6 steps to surviving a job furlough
The odds are you'll be back to work fairly soon. But there's no guarantee. Especially if you're living paycheck to paycheck, this guide will see you through.
This post comes from Marilyn Lewis at partner site Money Talks News.
If you're one of the 800,000 federal employees furloughed from work this week, you may be wondering how you're going to survive. Those federal workers earned about $1 billion a week, CNN says.
1. Hunker down for the long haul
You're probably trying to guess how long this shutdown will last. So much is unknown but, if the past is a prediction, it probably won't last for very long.
The federal government shut down 17 times between 1977 and 1996, The Washington Post reports:
- The last time was in 1996, when government halted twice, once for five days and another — the longest — for 21 days.
- Fifteen of the shutdowns lasted 12 days or less.
- Ten endured just five days or less, and several of those included a weekend.
So, the odds are you'll be back to work fairly soon.
But there's no promise. It could go on longer. Congress has become considerably more polarized in the intervening years, meaning that opposing sides can get deeply dug into their positions.
That's why you should pray for a short end to this thing but plan for a long haul.
2. Figure out what you're up against
Sit down this minute with a pencil and paper and decide how you'll pay your bills with no income. This means making a list of your strictly non-negotiable obligations: rent or mortgage, utilities, insurance, garbage removal, car payment, gas and other must-pay fees. Include a modest but realistic monthly budget for groceries.
Add it up. The sum of these expenses is your monthly bottom line. You need this much, at the absolute minimum, to keep your lives going on an emergency basis.
3. Get help
If you’re worried you won’t make it, check out the National Foundation for Credit Counseling’s new program at SharpenToday.org or call 855-3-SHARPEN (855-374-2773) and ask to talk with a counselor, who can help prioritize your bills, cut your spending and possibly negotiate with creditors. You can also search online for a local agency.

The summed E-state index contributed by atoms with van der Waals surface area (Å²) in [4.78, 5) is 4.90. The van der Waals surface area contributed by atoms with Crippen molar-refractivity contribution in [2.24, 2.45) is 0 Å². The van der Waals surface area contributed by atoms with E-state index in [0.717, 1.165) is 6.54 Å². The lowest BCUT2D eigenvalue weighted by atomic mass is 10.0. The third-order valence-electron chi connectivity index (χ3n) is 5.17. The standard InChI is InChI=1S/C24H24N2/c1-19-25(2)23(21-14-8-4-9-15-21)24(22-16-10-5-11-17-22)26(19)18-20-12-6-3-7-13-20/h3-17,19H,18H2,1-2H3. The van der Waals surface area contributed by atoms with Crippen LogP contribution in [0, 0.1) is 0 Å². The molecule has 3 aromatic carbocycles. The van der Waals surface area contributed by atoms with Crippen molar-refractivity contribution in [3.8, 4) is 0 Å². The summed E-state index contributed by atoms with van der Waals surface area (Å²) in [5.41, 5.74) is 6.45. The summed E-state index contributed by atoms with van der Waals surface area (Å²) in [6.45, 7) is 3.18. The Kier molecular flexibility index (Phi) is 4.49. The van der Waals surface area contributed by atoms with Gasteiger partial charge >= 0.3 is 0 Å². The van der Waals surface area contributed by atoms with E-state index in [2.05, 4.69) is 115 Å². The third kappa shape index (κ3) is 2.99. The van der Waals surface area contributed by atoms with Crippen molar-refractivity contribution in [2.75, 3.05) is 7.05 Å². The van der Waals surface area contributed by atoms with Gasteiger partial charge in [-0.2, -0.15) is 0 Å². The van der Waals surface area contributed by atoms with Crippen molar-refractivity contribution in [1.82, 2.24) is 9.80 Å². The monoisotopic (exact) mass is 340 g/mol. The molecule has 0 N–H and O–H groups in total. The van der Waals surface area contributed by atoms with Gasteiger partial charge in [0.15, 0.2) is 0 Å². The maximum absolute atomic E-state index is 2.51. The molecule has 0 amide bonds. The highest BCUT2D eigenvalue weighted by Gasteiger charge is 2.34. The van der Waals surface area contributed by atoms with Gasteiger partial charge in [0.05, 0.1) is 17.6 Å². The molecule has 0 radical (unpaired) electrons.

Most NFCC member agencies charge nothing, says Gail Cunningham, NFCC spokeswoman.
"No service will be denied based on an inability to pay. Thus this should not be a barrier to someone reaching out for help," Cunningham said in an email to Money Talks News readers.
4. Don't panic
If you've got a comfortable buffer of savings, proceed carefully but confidently.
The Los Angeles Times explains that there's a chance that, once you're back at work, you'll be able to collect your salary for the shutdown.
The last time this happened, during the Clinton administration, Congress approved retroactive pay. There's no guarantee, however.
5. Record and tally expenses daily
With savings or none, start immediately making a note of every purchase you make, whether with cash, credit or check. Ask everyone in the family to do the same.
Meet up for 10 minutes at the end of each day and add up your family's spending. Don't skip a day or fall behind. This daily accounting will be your road map. It'll give you a sense of control and the chance to see immediately whether and how to cut spending.
6. Whittle what you can
If you're seriously strapped, your next task is to trim those monthly expenses for the time being. Start with housing, your largest expense.
If you're a renter
You probably can't negotiate your rent down but you might be able to make a drawn-out payment arrangement.
Act quickly. Call to alert the landlord that your job has been furloughed and ask what your options are. Don't do this, however, if you have reason to believe that discussing it will make things worse with the landlord.
- Contact your state's human resources offices to see what help is available.
- Call charities (including United Way, Red Cross and other nonprofits and church-based programs).
- Search online for your city's name and "rental assistance" or "emergency rental assistance."
- Have a list of your monthly bills and creditors ready and understand that competition for these programs may be intense.
If you're a homeowner
If you're going to have trouble meeting your monthly mortgage obligation, act immediately. Don't wait until you're in trouble.
Call your mortgage lender to report your job situation. It took lenders a long time after the recession began to respond to troubled homeowners, but now, finally, most are prepared to discuss options with their borrowers. Use this foreclosure prevention contact list from the Mortgage Bankers Association.
MSN Real Estate has more on how to keep your home when you've lost income.
More on Money Talks News:
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